In a dusty, abandoned Belgian chateau, author Ransom Riggs is putting together a puzzle. 

In his mind, he's trying to put together the left-behind pieces of people's lives. Abandoned decades ago, the chateau is dark and dusty, but not empty. In it, clues to the past lay scattered: old clothes, handwritten notes, various tools. Every item is a puzzle piece that shows a picture of the past. Who lived here? What were they like? Where did they go?
Technically, Riggs is trespassing. According to the BBC, breaking the law is just part of the excitement that comes along with "urban exploration," a type of underground hobby where people explore abandoned structures. The hobby comes with risks. Other than being arrested for breaking and entering or trespassing, explorers risk exposure to asbestos, hazardous dried bird feces and rusty nails. They sometimes wear protective respirators to alleviate health risks.

Why do it? What's the appeal in putting life and limb at risk to explore abandoned homes and factories? Most explorers liken the experience to having a childlike curiosity they never grew out of. Others have a strong love for history and architecture. 

Ransom Riggs is exploring the Belgian chateau for a different reason. In a video Riggs uploaded to YouTube in June 2011, he explains that he wanted to make sure the setting for his novel -- "Miss Peregrine's Home for Peculiar Children" -- was true to life. His journey for authenticity led him to Europe to find the kinds of houses that are described in the pages of his book.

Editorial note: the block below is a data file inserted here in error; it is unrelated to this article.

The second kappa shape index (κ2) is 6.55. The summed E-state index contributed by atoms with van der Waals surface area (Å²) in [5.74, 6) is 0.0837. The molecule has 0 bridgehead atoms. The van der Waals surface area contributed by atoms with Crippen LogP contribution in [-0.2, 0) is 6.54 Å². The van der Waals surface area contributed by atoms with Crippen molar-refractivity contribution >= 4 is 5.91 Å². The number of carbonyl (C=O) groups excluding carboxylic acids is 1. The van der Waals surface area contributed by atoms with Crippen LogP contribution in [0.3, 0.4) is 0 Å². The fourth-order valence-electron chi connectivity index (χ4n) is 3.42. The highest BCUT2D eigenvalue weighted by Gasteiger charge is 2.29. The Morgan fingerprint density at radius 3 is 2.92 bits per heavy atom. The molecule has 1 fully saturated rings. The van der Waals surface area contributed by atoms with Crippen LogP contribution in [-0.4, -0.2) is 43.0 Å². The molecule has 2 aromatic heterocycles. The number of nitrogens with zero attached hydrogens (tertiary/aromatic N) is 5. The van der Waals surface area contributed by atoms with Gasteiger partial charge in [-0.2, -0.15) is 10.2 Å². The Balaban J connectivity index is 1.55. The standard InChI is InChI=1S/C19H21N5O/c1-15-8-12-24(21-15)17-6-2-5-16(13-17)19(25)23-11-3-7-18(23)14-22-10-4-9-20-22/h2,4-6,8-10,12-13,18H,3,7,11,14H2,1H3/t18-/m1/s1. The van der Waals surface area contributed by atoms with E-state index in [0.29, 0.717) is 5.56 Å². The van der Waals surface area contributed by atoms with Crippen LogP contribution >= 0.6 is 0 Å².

"There's a certain indefinable look that these old houses in Europe have," Riggs wrote on Mental Floss, "that's difficult to find in America."

When he stepped into these abandoned homes, he discovered something he never expected to see. Some of the homes, empty for decades, were completely undisturbed. If not for the thick dust coating everything, it was as if the homes were still lived in. Trinkets from a time long past littered the insides.

Riggs teamed up with urban explorer and photographer Martino Zegwaard to photograph and document the insides of these homes. In his video, Riggs explores the insides of several abandoned European houses and confides that his intention is to show that these long-abandoned homes aren't just rotting wastes of space. 

"These houses aren't graves," Riggs says. "They're secret histories, waiting to be read."

"Miss Peregrine's Home for Peculiar Children" reached No. 1 on The New York Times' Best Sellers List, and Hollywood Life reports that the book's theatrical adaptation -- directed by Tim Burton -- is scheduled to be released in March.